29 Sep Student Employee Highlight: Introducing Kallin Glauser
By Oakley Burt
As the coronavirus pandemic forced universities across the nation to close their doors and transition to online learning, student employees on campuses had to pivot as well. Student employees here, at the J. Willard Marriott Library, found their duties shifting as they began to work remotely due to the library closure. Despite this, our student employees have still been able to access library resources to complete their work on special projects. One such project being developed is a digital exhibit and timeline detailing the 1918 Spanish Flu.
Student employee Kallin Glauser, who works in Digital Collections, is currently creating this exhibit and timeline. “With the timeline, you can view the course the pandemic took in Utah,” said Glauser. “It’s [the timeline] definitely Utah centered. I decided to include some of the beginning dates to add context, as well as Armistice Day.”
To create this interactive, digital exhibit, Glauser has had to sift through the digitized material from the early 1900’s. “Before the coronavirus, I would spend a lot of time in Special Collections looking at original archival material and old postcards, reading through journals and things like that,” she said.
Now that she is unable to view the tangible materials in Special Collections, turning to digitized material has proved to be challenging. Glauser commented that it has been difficult to find digitized photographs taken by Utah residents documenting their experiences during that time period. “There are not a lot of pictures about the Spanish Flu in our collection, so I have had to work creatively to find images that work. One way I’ve done that is by including images of newspaper articles from the day,” said Glauser.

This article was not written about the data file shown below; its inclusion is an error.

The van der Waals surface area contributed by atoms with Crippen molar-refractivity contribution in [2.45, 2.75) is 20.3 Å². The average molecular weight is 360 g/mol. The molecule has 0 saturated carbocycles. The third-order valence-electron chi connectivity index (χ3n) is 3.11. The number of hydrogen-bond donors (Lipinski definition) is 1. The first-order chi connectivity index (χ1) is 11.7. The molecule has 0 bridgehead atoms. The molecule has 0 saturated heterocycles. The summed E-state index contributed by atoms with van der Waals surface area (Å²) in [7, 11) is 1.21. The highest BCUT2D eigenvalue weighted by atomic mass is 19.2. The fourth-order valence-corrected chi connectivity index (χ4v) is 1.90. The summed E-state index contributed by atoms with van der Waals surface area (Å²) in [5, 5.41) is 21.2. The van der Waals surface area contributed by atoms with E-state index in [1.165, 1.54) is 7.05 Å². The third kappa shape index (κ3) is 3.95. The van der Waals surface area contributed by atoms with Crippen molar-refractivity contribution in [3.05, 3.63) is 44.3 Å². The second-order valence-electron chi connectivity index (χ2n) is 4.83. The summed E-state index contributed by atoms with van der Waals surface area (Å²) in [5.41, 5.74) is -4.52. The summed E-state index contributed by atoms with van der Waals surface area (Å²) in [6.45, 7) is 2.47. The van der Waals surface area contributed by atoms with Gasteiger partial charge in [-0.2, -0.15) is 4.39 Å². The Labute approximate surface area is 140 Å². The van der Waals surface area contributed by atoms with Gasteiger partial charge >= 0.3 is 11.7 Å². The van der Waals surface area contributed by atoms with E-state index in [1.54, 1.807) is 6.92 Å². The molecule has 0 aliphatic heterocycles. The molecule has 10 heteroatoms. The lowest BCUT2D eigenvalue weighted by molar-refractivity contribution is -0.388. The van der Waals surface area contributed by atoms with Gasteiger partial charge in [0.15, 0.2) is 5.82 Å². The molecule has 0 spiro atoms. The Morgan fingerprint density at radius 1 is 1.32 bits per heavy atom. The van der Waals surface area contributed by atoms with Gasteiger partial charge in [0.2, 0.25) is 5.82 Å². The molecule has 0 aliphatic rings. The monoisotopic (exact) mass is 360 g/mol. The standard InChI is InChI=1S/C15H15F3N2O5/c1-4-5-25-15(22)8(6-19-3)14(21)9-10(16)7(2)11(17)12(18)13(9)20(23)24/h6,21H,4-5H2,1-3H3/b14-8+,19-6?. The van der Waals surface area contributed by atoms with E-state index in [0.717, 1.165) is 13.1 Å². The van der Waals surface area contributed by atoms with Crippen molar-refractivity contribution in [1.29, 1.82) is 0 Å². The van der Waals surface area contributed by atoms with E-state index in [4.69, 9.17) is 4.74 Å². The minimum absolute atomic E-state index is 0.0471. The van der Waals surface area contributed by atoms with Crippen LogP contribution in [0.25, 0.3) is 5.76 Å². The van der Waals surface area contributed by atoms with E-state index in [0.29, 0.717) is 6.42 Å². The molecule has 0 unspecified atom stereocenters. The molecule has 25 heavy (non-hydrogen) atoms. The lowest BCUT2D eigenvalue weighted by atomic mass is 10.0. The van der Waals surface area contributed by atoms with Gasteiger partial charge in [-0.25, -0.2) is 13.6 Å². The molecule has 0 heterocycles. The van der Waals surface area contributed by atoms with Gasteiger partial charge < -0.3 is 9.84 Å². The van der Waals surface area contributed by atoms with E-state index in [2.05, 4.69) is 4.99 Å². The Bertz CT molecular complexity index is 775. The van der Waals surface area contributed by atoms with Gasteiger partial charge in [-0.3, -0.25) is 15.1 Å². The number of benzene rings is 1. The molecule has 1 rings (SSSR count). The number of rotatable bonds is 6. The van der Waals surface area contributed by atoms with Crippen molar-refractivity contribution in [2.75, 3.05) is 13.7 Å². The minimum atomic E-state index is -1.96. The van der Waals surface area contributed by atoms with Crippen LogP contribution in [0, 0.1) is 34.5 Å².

In articles from the 1918 Spanish Flu, Glauser found that some health officials treated the epidemic as a serious matter, while others dismissed it. “You can see that same narrative today as well, as kind of too little too late,” said Glauser. “Political rhetoric can really impact the way people act in an event like this.”
In addition to a lack of pictures related to the Spanish Flu, the newspaper reports also posed a special challenge. “News articles from the same time reported wildly different numbers of cases, which is crazy,” she said. “I’m trying to find the most accurate, real numbers by comparing the articles and looking at reports from the health department.”
Glauser also notes the similarities between the 1918 Spanish Flu and the ongoing coronavirus pandemic we are facing today. “There are a lot of newspaper articles with statements being made to limit gatherings to below 10 people… and mandatory mask wearing,” she said.
Another similarity between the two is the public’s response to the situation. In articles from the 1918 Spanish Flu, Glauser found that some health officials treated the epidemic as a serious matter, while others dismissed it. “You can see that same narrative today as well, as kind of too little too late,” said Glauser. “Political rhetoric can really impact the way people act in an event like this.”
With the exhibit, Glauser hopes it will get people to pay attention to history and acknowledge its repeating patterns. View the timeline.